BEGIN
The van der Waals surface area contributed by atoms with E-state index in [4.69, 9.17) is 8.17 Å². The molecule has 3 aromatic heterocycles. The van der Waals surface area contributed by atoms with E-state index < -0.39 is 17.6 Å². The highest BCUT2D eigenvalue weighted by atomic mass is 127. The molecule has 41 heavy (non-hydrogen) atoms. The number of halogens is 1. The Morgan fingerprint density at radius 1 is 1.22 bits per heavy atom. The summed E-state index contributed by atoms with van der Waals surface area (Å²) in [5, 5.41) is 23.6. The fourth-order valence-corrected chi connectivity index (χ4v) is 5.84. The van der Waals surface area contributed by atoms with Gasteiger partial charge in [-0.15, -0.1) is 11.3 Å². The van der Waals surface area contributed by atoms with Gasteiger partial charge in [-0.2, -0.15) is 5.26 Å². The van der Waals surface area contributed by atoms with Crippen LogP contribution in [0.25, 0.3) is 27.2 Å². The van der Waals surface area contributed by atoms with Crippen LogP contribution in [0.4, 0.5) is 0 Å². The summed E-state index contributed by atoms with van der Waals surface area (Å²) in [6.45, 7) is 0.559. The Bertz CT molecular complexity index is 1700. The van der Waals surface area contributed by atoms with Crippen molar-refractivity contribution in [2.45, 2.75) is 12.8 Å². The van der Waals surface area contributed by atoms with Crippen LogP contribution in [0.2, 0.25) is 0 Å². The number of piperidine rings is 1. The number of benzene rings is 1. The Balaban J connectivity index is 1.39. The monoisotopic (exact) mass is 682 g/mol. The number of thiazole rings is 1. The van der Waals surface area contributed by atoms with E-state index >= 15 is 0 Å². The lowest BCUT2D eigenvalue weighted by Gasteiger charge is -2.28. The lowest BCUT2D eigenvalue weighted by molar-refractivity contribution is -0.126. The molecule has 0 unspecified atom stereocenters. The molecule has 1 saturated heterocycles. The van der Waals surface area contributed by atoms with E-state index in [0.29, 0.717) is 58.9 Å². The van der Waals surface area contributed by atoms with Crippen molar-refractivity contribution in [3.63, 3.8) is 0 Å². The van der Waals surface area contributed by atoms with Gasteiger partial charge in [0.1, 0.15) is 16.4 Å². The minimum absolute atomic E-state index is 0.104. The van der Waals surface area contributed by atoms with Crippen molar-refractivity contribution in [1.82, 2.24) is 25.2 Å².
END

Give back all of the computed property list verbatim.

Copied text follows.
The van der Waals surface area contributed by atoms with E-state index in [4.69, 9.17) is 8.17 Å². The molecule has 3 aromatic heterocycles. The van der Waals surface area contributed by atoms with E-state index < -0.39 is 17.6 Å². The highest BCUT2D eigenvalue weighted by atomic mass is 127. The molecule has 41 heavy (non-hydrogen) atoms. The number of halogens is 1. The Morgan fingerprint density at radius 1 is 1.22 bits per heavy atom. The summed E-state index contributed by atoms with van der Waals surface area (Å²) in [5, 5.41) is 23.6. The fourth-order valence-corrected chi connectivity index (χ4v) is 5.84. The van der Waals surface area contributed by atoms with Gasteiger partial charge in [-0.15, -0.1) is 11.3 Å². The van der Waals surface area contributed by atoms with Gasteiger partial charge in [-0.2, -0.15) is 5.26 Å². The van der Waals surface area contributed by atoms with Crippen LogP contribution in [0.25, 0.3) is 27.2 Å². The van der Waals surface area contributed by atoms with Crippen LogP contribution in [0.4, 0.5) is 0 Å². The summed E-state index contributed by atoms with van der Waals surface area (Å²) in [6.45, 7) is 0.559. The Bertz CT molecular complexity index is 1700. The van der Waals surface area contributed by atoms with Crippen molar-refractivity contribution in [2.45, 2.75) is 12.8 Å². The van der Waals surface area contributed by atoms with Crippen LogP contribution in [0.2, 0.25) is 0 Å². The number of piperidine rings is 1. The number of benzene rings is 1. The Balaban J connectivity index is 1.39. The monoisotopic (exact) mass is 682 g/mol. The number of thiazole rings is 1. The van der Waals surface area contributed by atoms with E-state index >= 15 is 0 Å². The lowest BCUT2D eigenvalue weighted by Gasteiger charge is -2.28. The lowest BCUT2D eigenvalue weighted by molar-refractivity contribution is -0.126. The molecule has 0 unspecified atom stereocenters. The molecule has 1 saturated heterocycles. The van der Waals surface area contributed by atoms with E-state index in [0.29, 0.717) is 58.9 Å². The van der Waals surface area contributed by atoms with Crippen molar-refractivity contribution in [3.63, 3.8) is 0 Å². The van der Waals surface area contributed by atoms with Gasteiger partial charge in [0.1, 0.15) is 16.4 Å². The minimum absolute atomic E-state index is 0.104. The van der Waals surface area contributed by atoms with Crippen molar-refractivity contribution in [1.82, 2.24) is 25.2 Å².